Oxidative Medicine and Cellular Longevity / 2018 / Article / Fig 1

Review Article

Targeting Oxidatively Induced DNA Damage Response in Cancer: Opportunities for Novel Cancer Therapies

Figure 1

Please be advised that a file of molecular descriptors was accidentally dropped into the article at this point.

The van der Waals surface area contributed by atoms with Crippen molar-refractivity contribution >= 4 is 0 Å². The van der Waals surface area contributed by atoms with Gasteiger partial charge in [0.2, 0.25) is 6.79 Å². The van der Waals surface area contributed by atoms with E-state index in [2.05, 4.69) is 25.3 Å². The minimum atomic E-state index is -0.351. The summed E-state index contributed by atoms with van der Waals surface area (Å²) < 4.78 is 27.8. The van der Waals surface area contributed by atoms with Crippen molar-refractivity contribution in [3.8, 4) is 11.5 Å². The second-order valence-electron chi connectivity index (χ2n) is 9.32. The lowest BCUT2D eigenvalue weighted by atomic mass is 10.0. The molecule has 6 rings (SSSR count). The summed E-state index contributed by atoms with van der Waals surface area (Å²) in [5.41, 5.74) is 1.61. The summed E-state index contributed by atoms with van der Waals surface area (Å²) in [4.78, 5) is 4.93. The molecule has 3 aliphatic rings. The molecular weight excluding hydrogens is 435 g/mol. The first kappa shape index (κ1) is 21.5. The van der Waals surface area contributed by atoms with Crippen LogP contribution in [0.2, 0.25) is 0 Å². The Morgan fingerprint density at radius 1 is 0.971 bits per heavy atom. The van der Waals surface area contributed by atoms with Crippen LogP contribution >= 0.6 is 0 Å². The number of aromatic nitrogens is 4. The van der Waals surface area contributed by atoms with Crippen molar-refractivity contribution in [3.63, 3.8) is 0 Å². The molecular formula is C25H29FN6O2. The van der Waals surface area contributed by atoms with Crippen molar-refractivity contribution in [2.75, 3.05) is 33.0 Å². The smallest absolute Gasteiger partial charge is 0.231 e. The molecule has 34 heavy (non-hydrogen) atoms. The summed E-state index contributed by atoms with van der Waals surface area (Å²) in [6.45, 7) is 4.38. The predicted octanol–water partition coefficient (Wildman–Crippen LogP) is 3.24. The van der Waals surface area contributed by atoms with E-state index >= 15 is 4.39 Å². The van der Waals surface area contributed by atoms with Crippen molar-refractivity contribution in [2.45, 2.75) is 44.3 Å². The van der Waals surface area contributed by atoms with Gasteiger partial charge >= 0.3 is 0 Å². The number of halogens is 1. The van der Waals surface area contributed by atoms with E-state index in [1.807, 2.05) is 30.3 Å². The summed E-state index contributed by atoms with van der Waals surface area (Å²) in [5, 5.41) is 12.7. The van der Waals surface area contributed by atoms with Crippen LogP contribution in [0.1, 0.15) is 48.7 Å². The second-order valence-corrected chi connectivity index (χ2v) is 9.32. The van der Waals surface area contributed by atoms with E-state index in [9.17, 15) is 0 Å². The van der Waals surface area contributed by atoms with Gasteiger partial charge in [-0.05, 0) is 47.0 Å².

Reactive oxygen species (ROS) and reactive nitrogen species (RNS) balance is critical in maintaining cellular homeostasis. Excessive levels of ROS (O2⨪, OH, and H2O2) and/or RNS (ONOO) affect the redox homeostasis, inducing oxidation of cellular nucleic acids, proteins, and lipids. The cells activate several antioxidant systems to maintain the intracellular redox equilibrium, including an enzymatic system (ascorbate peroxidase, glutathione peroxidase, peroxisomal catalase, and SODs) that works in concert with other nonenzymatic proteins (glutaredoxins, metallothionein, peroxiredoxins, and thioredoxins) and an nonenzymatic system (ascorbate, carotenoid, glutathione, melatonin, and tocopherol). In addition, autophagy is a very sensitive antioxidant system. NOXs = NADPH oxidases; cys-SH = cysteine-SH.

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